In this riveting, beyond-belief true story from the author of The Borden Murders, meet the five children who captivated the entire world.
When the Dionne Quintuplets were born on May 28, 1934, weighing a grand total of just over 13 pounds, no one expected them to live so much as an hour. Overnight, Yvonne, Annette, Cécile, Émilie, and Marie Dionne mesmerized the globe, defying medical history with every breath they took. In an effort to protect them from hucksters and showmen, the Ontario government took custody of the five identical babies, sequestering them in a private, custom-built hospital across the road from their family--and then, in a stunning act of hypocrisy, proceeded to exploit them for the next nine years. The Dionne Quintuplets became a more popular attraction than Niagara Falls, ogled through one-way screens by sightseers as they splashed in their wading pool at the center of a tourist hotspot known as Quintland. Here, Sarah Miller reconstructs their unprecedented upbringing with fresh depth and subtlety, bringing to new light their resilience and the indelible bond of their unique sisterhood.
Beginning two days after their premature birth in rural Ontario on May 28, 1934, "the lives of the Dionne quintuplets were inextricably bound with the press," asserts Miller (Caroline: Little House, Revisited), whose headline-style chapter titles reinforce that point in this compelling account. Together, the five babies weighed only 13 pounds, 6 ounces, and their desperate parents, Oliva and Elzire Dionne, traded privacy for critical necessities: breast milk and incubators. Those rushing to provide support simultaneously saved the quintuplets' lives and wreaked emotional havoc upon the family. Miller details the efforts of Dr. Dafoe, the local medical practitioner; the nurses he chose to keep the infants alive; Dr. Blatz, who attended to the sisters' emotional and mental development; and the government of Ontario, which tried to protect the family from being exploited by unscrupulous Americans seeking to profit from the story. The Dionne parents' rights to raise their children were continually overruled, and the physical separation of the quintuplets from the rest of their family until age nine produced lifelong emotional dysfunction. Miller presents multiple viewpoints with sensitivity, enmeshing the reader in the Dionnes' lives so successfully that it is impossible not to feel the tragedy of the quintuplets' lives. Black-and-white family photos and notes further expand this eye-opening, thoroughly researched title. Ages 12 up.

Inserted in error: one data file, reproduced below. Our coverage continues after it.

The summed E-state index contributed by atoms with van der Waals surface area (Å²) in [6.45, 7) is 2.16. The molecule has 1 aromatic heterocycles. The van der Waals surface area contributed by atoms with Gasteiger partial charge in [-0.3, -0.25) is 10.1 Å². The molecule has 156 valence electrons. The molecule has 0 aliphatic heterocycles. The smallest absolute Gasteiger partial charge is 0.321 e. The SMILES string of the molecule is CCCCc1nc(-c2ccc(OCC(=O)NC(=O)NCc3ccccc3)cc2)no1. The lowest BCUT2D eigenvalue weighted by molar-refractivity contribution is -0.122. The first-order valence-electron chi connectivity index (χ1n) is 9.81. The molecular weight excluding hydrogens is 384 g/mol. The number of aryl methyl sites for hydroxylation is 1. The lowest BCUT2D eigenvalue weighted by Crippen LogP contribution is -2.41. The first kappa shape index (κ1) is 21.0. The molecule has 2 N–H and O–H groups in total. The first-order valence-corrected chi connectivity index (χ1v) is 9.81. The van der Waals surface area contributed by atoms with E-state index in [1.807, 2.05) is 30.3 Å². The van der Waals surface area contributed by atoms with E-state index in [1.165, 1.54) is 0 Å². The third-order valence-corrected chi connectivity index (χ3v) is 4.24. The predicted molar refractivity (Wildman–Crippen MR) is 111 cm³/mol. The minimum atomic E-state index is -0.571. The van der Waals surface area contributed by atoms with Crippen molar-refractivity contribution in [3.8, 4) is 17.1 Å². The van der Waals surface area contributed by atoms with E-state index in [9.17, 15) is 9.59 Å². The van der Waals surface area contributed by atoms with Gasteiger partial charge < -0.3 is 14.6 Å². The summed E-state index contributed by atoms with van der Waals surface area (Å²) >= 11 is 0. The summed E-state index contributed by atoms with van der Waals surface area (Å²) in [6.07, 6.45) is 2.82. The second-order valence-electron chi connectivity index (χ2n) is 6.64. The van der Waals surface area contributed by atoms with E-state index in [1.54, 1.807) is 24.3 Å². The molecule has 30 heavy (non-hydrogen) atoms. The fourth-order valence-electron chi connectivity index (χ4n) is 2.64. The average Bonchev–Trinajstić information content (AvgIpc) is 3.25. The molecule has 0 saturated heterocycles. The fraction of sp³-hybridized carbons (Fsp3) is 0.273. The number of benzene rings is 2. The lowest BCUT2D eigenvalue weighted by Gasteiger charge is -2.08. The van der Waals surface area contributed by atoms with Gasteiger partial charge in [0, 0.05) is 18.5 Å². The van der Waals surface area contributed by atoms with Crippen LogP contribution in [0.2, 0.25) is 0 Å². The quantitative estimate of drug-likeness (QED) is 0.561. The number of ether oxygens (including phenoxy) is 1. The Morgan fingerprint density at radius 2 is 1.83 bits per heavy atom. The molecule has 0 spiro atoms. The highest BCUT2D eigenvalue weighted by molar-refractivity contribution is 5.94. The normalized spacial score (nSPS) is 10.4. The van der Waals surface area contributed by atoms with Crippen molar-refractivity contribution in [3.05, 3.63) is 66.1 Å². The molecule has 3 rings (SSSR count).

A very sad yet fascinating read. I couldn’t put it down!